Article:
Retinal Detachment and Vitrectomy Surgery
Accounts of Personal Experiences
Last week I had retinal surgery.
Intraocular repair with vitrectomy (called by the anaesthetist ‘ret-tat’). They used intraocular gas – actually SF6 gas (what’s that?) – to tamponade the detachment. SF6 is one of two gasses used at Auckland Public Hospital and take 2 weeks to be absorbed. It was an emergency procedure – from diagnosis to operation about 30 hours. Here’s a short description of the op and some thoughts of mine on two points, my early signs and my small post-op scare.
The operation was done at Auckland Public Hospital funded by the Welfare system. In the New Zealand public system, emergency surgery such as this takes priority over most all other surgery and is worked on by the eye surgeon allocated by the public hospital roster system. I think… Maybe there is some ability to ask for a particular person, as the surgeon my opthalmologist asked for was one of two who are considered top in this field in Auckland. Archie McGeorge. He performs surgery in private hospitals as well as in public hospitals. In private care the operation would either be covered by imsurance or paid for by me. In public care I have the same operation for free, just the meals are way worse.
The operation was done under a local anaethetic. Sub-tenon’s block with 1% Ropivacaine. Anesthetist: Ann Wills.
1. EARLY SIGNS. My detat showed itself in this way. First a small semi-transparent grey area in the corner of my eye, then a larger grey area, then the grey-ness crept up like a part-disc shape to cover over half my vision. I did a picture on my computer using image manipulation to illustrate this to my opthalmologist. He loved it! Almost wanted to frame it!
In the 24hrs prior to surgery the semi-transparent grey patch had become more and more black and opaque. This concerned me somewhat as it is not quite the ‘curtain or wall of blackness coming in from an edge’ that I’d heard was typical of the early stages of retinal detatchment. Mine seemed transparent.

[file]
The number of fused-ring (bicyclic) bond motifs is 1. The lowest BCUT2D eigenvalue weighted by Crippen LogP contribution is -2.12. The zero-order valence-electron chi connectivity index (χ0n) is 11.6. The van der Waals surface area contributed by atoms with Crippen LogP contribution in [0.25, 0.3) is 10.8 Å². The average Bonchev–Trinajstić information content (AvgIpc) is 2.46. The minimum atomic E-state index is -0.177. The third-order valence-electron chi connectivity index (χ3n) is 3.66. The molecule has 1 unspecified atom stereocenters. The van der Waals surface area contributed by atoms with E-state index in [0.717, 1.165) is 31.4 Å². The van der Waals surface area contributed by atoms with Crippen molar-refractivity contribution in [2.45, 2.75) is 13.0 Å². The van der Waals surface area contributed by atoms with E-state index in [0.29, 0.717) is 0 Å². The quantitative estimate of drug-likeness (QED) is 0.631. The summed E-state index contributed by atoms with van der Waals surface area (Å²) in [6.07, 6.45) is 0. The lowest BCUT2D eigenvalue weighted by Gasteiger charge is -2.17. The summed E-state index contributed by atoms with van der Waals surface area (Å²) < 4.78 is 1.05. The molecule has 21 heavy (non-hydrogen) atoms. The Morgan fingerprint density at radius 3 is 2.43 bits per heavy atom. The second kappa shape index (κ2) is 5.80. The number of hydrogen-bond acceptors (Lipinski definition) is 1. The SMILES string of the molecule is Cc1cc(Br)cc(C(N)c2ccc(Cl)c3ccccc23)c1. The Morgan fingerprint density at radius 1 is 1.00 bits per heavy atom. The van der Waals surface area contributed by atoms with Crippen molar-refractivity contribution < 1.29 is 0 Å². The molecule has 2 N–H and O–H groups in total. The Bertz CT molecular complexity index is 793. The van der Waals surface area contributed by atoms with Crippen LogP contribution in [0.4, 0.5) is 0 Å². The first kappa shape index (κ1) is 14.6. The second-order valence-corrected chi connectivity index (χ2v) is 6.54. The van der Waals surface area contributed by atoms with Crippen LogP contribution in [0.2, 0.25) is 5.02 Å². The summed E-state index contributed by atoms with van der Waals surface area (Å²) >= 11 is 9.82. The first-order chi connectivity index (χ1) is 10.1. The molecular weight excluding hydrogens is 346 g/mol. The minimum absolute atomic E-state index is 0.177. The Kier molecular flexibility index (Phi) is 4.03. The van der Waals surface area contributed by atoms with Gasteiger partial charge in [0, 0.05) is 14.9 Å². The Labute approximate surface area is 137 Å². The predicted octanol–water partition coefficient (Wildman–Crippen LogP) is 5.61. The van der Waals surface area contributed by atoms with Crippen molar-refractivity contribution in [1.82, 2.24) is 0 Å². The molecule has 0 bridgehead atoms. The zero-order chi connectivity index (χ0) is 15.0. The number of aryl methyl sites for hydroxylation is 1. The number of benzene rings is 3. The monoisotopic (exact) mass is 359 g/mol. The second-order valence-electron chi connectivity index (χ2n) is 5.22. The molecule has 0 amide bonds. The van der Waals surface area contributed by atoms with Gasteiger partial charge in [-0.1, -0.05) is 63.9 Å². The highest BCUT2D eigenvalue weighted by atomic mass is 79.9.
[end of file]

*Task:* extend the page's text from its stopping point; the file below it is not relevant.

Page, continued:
2. POST-OP. What shocked me most after surgery was to see that the area that was black before the operation (described above) was STILL THERE! I noticed this in the wee small hours after surgery and I almost panicked, I thought the op was unsuccessful!
I was informed the blackness would change as the retina recovers. Sure enough in the days to follow this blackness changed to dark grey, light grey, and eventually disappeared (so far) almost entirely. Like a reversal of the signs, in fact.
While they prepared me for most other aspects of the operation and after-effects, they did not mention this and it had quite an effect on me in the small hours of the morning following surgery, and it was several days before the retina recovered.
Just some thoughts to help prepare others. Well I hope they do.
I was diagnosed with dry AMD by an ophthalmologist here in Canada. I tried stem cell treatment, which did not improve my vision. I tried a second opinion from another ophthalmologist who referred me to a retina specialist. After a thorough examination, I was advised to have vitreous surgery that, according to my ophthalmologist, was to remove a scar on my retina causing my vision to get worse. After my vitrectomy, I have noticed a significant improvement in my operated eye. The ophthalmologist didn’t mention that I have dry AMD, and I was not able to ask. My impression is that not all doctors have the same knowledge and experience. It would be best to always seek a second opinion.